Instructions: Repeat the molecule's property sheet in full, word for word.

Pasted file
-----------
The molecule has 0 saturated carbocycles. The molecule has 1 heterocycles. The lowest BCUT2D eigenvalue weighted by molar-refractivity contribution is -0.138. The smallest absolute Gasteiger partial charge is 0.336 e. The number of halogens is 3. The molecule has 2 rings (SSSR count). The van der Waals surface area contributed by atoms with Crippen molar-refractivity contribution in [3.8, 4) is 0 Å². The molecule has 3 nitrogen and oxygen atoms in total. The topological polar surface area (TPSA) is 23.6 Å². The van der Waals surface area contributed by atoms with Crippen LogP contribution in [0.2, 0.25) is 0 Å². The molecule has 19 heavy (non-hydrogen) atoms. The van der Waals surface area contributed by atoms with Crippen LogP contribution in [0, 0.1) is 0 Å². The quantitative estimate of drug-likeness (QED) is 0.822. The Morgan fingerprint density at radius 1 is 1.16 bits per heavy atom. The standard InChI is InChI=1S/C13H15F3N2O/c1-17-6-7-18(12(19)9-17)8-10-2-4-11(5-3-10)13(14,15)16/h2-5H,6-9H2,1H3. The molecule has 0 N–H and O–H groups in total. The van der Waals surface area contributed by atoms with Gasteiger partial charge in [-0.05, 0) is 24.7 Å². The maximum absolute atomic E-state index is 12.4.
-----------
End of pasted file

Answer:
The molecule has 0 saturated carbocycles. The molecule has 1 heterocycles. The lowest BCUT2D eigenvalue weighted by molar-refractivity contribution is -0.138. The smallest absolute Gasteiger partial charge is 0.336 e. The number of halogens is 3. The molecule has 2 rings (SSSR count). The van der Waals surface area contributed by atoms with Crippen molar-refractivity contribution in [3.8, 4) is 0 Å². The molecule has 3 nitrogen and oxygen atoms in total. The topological polar surface area (TPSA) is 23.6 Å². The van der Waals surface area contributed by atoms with Crippen LogP contribution in [0.2, 0.25) is 0 Å². The molecule has 19 heavy (non-hydrogen) atoms. The van der Waals surface area contributed by atoms with Crippen LogP contribution in [0, 0.1) is 0 Å². The quantitative estimate of drug-likeness (QED) is 0.822. The Morgan fingerprint density at radius 1 is 1.16 bits per heavy atom. The standard InChI is InChI=1S/C13H15F3N2O/c1-17-6-7-18(12(19)9-17)8-10-2-4-11(5-3-10)13(14,15)16/h2-5H,6-9H2,1H3. The molecule has 0 N–H and O–H groups in total. The van der Waals surface area contributed by atoms with Gasteiger partial charge in [-0.05, 0) is 24.7 Å². The maximum absolute atomic E-state index is 12.4.